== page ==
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â€œConcerns around climate change are shaping new Australian art,â€ writes Andrew Frost in the British paper The Guardian in a review of an Australian exhibition by Shoufay Derz. Here is description of three different climate change-related exhibitions that were on display in Australia.
â€˜Black Lake_2012â€™ by Shoufay Derz â€“ pigment print on cotton paper. 107 x 100 cm
The â€œpervasive sense of doom has in part prompted a revival in contemporary art of the core themes of western art: the landscape, nature and human survival. A show by Sydney artist Shoufay Derz at Artereal gallery combines classical symbols of natureâ€™s power such as the mountain peak and endless sky, with a minimalist aesthetic drawn from Buddhism and contemporary art,â€ Andrew Frost wrote.
Shoufay Derz is a Sydney-based artist of German and Taiwanese heritage â€œwho sets out to conjure the ineffable. To portray that experience, emotion or phenomenon that is understood but not necessarily present; that state, that enigma, which resides at just beneath the threshold of perception or beyond vision,â€ explains a text in the exhibition catalogue.
The exhibition by Shoufay Derz ran in Sydney, Australia, until 13 November 2013.
Â» Gallery home page: artereal.com.au
Â» Open or download Catalogue (PDF)
Â» Shoufay Derzâ€™s home page: shoufay.com
The Guardian â€“ 7 November 2013:
Concerns around climate change are shaping new Australian art
Artists are once more looking to landscape, nature and human survival, as Shoufay Derzâ€™s new exhibition in Sydney shows. Article by Andrew Frost
shape Things To come
Josh Wodakâ€™s latest exhibition is an installation that physically maps where future sea shores would be in Newcastle according to different climate trajectories produced through engineering the worldâ€™s climate through bioengineering and geoengineering.
Dr Josh Wodak is an interdisciplinary artist and researcher whose participatory projects and interactive installations explore ecological sustainability and climate change. Formally trained in Visual Anthropology (University of Sydney) and Interdisciplinary Cross-Cultural Research (Australian National University), his work has been presented as performances, screenings, installations and exhibitions in art galleries, museums, theatres, performative spaces, cinemas, and festivals across Australia.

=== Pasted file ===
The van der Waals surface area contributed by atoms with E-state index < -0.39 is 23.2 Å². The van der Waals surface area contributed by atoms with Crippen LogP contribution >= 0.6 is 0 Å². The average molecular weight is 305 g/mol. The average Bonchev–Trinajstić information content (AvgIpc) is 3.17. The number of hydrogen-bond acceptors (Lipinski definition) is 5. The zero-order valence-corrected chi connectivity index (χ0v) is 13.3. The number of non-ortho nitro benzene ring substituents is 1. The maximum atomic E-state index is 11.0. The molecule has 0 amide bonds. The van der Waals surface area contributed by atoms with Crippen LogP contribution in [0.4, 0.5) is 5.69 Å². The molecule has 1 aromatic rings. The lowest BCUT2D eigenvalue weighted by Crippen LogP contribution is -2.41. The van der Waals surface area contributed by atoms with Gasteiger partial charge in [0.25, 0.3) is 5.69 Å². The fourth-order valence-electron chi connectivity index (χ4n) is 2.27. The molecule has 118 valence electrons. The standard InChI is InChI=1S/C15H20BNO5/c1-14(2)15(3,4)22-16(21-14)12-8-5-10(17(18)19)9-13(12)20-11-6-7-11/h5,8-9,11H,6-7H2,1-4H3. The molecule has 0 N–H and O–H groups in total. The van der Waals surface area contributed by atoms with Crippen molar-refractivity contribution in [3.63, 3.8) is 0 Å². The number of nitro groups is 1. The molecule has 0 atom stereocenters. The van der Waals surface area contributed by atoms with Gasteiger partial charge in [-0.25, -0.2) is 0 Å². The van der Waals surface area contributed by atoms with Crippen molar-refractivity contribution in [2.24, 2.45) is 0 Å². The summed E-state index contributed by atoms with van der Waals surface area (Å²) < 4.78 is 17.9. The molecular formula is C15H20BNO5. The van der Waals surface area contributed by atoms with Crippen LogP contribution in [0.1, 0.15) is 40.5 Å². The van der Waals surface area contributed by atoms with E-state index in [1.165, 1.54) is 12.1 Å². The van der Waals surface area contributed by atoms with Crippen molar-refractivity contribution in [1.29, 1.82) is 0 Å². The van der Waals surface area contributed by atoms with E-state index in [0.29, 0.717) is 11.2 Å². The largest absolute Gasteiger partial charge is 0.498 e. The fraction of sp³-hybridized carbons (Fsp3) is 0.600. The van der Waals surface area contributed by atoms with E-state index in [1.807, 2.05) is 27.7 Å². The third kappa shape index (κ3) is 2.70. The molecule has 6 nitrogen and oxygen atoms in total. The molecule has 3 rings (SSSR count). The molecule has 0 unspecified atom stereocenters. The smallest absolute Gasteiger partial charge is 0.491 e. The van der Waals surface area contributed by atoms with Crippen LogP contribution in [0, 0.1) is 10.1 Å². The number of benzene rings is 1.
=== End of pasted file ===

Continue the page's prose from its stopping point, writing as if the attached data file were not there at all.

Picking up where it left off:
Josh Wodak writes on his website, www.arch-angle.net:
â€œModels of climate change trajectories show the shape of things to come for the biosphere and its inhabitants this century. Scientific organisations worldwide overwhelmingly maintain that the window to avoid runaway catastrophic climate change is closing fast: being one decadeâ€¦ at most. In turn, highly reputed climate scientists and scientific organisations are now proposing radical ways to engineer the worldâ€™s climate through bioengineering and geoengineering.
â€˜shape Things To comeâ€™ explores this reversal of agency: from being shaped by things to come, to how humans may shape things to come through climate engineering interventions designed to separate existing lifeforms from six degrees of catastrophe.â€
â€˜shape Things To comeâ€™ runs at The Lock-Up Culture Centre in Newcastle, New South Wales, Australia from 22 November 2013 at 5.30pm to 8 December 2013.
In the shadow of change
On 9 November 2013, Monash Gallery of Art in Melbourne opened â€˜In the shadow of changeâ€™ â€“Â Claudia Terstappenâ€™s exhibition of large scale landscape photographs and places undergoing significant change. Revealing places of spiritual resonance, the artistâ€™s photographs can also be seen in a new book by the same title.
The exhibition was opened by Bob Brown, former leader of Australian Greens party.
â€˜In the shadow of changeâ€™ runs to 26 January 2014 at the Monash Gallery of Art, mga.org.au
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